Branding – in the customer’s mind, not yours

Published by Tony Quinlan on

Yesterday’s post on understanding how customers see you – and what they value about you – embellishes a conversation I’ve been having recently with branding experts and internal communicators.

Now, the definition of a brand varies according to the discipline and thinking of the person on the other side of the table – all the following are versions that I’ve heard:

  • A shortcut to a decision
  • A trigger for patterns in long-term memory
  • A promise or commitment
  • A story

All of which work in their contexts. And all agree that the important element is that all these happen within the customer’s mind.

Where it comes unstuck is that the focus is still on the customer when it comes to branding. There’s a bigger article that Ton and I have talked about – complexity and branding – but for now it’s enough to note that while yesterday’s example was around sales and customer processes, it should be the first stop of all branding.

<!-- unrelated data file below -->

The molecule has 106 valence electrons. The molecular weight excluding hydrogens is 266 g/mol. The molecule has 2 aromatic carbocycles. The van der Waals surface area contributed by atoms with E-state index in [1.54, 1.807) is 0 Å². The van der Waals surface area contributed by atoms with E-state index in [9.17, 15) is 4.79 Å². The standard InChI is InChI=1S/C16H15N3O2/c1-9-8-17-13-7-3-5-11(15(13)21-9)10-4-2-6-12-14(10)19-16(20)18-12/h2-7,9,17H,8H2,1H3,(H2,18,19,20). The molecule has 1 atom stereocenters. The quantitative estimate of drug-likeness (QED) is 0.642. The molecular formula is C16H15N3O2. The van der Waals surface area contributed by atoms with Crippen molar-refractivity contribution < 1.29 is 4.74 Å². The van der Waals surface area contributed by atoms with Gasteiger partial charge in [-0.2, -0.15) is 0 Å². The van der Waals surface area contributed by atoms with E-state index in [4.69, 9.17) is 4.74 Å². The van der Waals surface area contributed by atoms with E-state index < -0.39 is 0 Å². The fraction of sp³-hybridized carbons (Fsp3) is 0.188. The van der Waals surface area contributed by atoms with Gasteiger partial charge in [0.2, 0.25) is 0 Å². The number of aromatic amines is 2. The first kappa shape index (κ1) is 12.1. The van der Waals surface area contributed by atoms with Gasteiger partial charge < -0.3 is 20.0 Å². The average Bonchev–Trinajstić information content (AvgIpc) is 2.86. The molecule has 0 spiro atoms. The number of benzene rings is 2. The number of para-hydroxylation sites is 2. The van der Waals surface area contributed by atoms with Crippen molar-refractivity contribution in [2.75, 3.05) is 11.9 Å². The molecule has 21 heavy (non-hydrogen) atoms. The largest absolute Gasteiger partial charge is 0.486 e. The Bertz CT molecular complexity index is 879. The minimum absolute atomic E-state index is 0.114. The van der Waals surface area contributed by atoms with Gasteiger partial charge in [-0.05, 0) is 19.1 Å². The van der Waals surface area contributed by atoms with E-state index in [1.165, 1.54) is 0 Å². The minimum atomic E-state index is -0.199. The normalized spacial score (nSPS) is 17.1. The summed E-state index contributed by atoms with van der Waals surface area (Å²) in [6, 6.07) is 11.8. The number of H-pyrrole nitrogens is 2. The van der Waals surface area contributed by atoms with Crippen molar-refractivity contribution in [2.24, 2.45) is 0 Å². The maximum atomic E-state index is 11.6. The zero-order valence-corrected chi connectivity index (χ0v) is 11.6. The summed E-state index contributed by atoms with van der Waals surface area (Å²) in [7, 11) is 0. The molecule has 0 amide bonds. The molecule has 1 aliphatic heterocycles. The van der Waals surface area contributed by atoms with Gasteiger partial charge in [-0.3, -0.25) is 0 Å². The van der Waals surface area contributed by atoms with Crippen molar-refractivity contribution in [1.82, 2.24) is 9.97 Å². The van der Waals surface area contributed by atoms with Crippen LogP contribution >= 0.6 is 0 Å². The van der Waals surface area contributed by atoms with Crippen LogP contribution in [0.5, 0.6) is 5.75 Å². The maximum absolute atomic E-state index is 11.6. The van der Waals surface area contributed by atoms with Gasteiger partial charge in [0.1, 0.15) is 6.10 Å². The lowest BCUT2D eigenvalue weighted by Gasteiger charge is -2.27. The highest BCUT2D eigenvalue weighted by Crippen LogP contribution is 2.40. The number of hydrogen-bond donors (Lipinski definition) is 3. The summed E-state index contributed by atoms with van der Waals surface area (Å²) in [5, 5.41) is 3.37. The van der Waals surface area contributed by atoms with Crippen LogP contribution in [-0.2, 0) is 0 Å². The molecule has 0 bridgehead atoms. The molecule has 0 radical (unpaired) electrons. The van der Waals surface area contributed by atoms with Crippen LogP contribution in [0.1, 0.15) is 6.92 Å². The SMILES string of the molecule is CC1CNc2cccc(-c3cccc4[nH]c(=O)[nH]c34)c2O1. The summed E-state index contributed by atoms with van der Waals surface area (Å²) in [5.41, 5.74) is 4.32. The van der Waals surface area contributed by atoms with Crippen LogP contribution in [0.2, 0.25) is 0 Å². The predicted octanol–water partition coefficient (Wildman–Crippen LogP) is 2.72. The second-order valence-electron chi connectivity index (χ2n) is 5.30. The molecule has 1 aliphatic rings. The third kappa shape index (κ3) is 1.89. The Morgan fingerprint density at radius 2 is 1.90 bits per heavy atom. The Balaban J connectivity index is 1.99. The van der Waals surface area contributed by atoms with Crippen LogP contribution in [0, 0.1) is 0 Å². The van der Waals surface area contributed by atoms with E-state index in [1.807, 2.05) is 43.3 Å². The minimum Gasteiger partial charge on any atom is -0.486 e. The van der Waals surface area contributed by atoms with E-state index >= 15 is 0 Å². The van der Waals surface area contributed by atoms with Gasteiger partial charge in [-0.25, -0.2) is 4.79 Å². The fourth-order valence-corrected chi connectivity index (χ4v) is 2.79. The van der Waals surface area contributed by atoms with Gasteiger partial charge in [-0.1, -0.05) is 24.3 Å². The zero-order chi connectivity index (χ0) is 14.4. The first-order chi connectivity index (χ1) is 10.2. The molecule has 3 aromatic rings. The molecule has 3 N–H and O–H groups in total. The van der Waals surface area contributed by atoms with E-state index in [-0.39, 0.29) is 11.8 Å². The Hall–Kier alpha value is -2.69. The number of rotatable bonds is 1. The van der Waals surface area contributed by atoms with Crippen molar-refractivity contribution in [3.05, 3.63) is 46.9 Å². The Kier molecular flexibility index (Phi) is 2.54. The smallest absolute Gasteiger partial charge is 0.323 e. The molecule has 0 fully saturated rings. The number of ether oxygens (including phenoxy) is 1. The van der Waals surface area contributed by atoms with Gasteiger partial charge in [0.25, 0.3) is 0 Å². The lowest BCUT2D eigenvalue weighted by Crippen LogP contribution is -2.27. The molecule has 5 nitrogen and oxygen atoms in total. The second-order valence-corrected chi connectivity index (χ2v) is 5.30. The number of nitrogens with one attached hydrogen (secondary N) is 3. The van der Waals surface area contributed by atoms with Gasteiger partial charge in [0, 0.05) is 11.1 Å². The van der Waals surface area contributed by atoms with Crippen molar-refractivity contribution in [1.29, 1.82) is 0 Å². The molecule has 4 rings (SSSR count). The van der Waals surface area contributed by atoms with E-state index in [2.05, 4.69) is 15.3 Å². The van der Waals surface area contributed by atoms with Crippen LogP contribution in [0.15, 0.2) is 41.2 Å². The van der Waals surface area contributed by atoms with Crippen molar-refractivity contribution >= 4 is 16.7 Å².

First, understand what customers see your brand as. And that may well change from person to person, from application to application and from place to place. (E.g. my iPod Touch is a business tool when I’m in meetings – a calendar, email, reference document storage; when I’m travelling, it’s an entertainment device with opportunities to read heavy articles if I’m feeling virtuous; when I’m keeping my children occupied, it’s a games machine. The iPod Touch brand then varies according to my role and context. Ask me to define it and I can’t do it out of that context without losing half of that valuable data.)

Secondly, take the material – the micro-narratives – that come back as part of that research to the brand/advertising/marketing teams. And let them build the new material and messages from authentic, real examples. (In the UK, one bank used advertisements featuring customers talking – complete with authentic-sounding um’s and er’s)

From the patterns that come through, it’s also easy to see which elements of customers’ beliefs are particularly fixed, which are likely to change suddenly and which are open to opportunity – great places to start the next evolution of the brand…